Greenberg’s recommendation: follow the path of Lakewood.

The Lakewood Model

While New Jersey has a rich history of installing state monitors to oversee errant school boards — nine districts currently have them — the only way for the state to intervene under New York law is to remove board members for illegal activity. In a videotaped discussion with the New York State Board of Regents following the report, Greenberg said that while he’s seen plenty of problems, there “doesn’t seem to be evidence of enough of the kind of illegality” needed to make use of that law. (And even if there were enough evidence, the law’s due process requirements would take too much time, he said.)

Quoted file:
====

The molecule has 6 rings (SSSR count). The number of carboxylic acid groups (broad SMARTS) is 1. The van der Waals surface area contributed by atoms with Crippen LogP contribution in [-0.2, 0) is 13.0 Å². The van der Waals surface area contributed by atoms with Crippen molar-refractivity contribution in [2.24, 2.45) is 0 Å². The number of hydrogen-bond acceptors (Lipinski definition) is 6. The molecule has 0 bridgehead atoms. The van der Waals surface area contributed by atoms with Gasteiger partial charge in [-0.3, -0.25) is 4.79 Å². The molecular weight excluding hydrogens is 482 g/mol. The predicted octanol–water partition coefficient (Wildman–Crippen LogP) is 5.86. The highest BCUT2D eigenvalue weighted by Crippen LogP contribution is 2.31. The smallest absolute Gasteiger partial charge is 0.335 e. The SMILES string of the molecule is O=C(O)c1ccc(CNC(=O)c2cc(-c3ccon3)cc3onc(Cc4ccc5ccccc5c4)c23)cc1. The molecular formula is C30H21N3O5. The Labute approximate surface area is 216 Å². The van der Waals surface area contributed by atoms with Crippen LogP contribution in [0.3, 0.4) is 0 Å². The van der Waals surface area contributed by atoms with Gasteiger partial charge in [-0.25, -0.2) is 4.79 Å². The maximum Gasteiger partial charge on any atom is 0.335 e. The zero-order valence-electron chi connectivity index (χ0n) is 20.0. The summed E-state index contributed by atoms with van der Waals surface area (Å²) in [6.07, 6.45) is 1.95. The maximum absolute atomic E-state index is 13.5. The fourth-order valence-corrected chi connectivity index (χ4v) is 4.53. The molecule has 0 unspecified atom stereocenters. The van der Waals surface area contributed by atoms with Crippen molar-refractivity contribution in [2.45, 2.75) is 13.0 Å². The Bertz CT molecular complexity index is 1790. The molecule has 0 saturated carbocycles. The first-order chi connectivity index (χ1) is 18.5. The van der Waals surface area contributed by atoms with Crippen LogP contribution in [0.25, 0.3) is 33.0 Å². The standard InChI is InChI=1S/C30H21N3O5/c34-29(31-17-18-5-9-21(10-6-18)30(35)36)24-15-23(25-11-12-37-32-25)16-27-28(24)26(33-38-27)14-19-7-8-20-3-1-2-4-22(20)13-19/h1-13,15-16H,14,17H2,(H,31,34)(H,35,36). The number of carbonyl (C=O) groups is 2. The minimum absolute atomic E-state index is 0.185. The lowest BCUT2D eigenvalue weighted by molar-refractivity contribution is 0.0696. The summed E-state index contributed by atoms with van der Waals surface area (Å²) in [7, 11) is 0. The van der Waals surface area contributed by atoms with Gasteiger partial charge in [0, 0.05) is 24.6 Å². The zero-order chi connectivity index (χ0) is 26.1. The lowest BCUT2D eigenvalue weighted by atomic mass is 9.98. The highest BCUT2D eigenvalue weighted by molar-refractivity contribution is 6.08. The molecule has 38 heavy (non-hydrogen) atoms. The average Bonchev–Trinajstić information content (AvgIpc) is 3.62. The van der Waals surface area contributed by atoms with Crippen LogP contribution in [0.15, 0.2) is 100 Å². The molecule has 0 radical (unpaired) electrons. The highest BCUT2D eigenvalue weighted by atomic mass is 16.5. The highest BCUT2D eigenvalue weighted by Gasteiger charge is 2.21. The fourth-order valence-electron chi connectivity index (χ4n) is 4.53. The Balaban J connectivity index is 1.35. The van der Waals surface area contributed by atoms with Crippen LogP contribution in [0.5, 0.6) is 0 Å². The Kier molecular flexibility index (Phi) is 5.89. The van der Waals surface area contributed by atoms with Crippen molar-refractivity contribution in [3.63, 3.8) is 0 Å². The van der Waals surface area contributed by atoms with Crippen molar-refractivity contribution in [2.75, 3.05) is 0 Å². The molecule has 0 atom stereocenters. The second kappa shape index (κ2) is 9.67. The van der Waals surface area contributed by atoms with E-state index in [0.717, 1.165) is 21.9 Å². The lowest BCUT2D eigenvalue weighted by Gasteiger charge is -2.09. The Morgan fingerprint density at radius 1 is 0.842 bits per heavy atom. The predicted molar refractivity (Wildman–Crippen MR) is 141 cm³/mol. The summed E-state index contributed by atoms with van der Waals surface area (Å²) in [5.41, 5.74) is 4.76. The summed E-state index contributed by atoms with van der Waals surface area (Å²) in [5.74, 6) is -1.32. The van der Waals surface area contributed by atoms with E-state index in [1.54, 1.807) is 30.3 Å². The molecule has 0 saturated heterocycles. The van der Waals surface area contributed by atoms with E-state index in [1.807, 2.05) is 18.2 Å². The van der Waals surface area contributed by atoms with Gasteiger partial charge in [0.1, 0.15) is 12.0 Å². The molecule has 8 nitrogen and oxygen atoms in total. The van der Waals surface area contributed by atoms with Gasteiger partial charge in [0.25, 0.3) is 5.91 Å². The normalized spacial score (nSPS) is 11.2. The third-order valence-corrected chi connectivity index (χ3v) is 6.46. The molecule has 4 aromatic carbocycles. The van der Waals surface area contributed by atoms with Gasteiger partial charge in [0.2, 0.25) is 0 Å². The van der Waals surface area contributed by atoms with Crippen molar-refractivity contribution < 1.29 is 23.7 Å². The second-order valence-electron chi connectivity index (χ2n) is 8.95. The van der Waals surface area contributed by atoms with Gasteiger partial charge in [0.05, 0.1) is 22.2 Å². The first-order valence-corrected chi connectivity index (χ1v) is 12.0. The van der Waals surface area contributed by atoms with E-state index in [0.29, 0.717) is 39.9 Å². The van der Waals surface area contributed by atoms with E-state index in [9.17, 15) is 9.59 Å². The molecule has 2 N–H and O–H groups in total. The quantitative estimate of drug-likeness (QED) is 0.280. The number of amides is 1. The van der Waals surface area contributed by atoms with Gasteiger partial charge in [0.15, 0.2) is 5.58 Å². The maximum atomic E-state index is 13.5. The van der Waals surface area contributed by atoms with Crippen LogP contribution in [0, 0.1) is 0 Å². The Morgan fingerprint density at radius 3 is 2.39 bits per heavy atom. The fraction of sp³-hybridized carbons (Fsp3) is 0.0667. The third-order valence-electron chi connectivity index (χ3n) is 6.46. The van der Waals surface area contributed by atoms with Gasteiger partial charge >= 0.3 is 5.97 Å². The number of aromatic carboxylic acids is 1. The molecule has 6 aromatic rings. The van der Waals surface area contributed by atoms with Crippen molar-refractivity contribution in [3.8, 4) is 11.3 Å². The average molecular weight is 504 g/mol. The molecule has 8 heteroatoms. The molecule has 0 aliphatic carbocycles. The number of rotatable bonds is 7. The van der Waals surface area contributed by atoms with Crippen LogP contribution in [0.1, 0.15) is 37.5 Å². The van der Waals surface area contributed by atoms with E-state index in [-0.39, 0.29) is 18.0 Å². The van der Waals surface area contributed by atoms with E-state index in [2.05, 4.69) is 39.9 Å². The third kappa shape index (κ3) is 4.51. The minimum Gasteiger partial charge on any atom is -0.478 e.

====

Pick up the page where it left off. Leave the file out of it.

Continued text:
So instead he suggested lawmakers model a new law after New Jersey’s fiscal monitor system, which the state uses not only for school boards but also for foundering local governments, including, for example, Hoboken in 2008.

In New Jersey, fiscal monitors don’t only have veto power over board and superintendent decisions. They also fill a leadership role, attending all board meetings — including closed sessions — overseeing strategic planning and implementation and meeting with the board to “discuss past actions” that caused them to be assigned a monitor and providing education and training to set them on the right path.

The Rev. Glenn Wilson, who led a coalition advocating for state intervention in Lakewood, said that district’s fiscal monitor, Mike Azarra, is more like a company’s CEO than its auditor.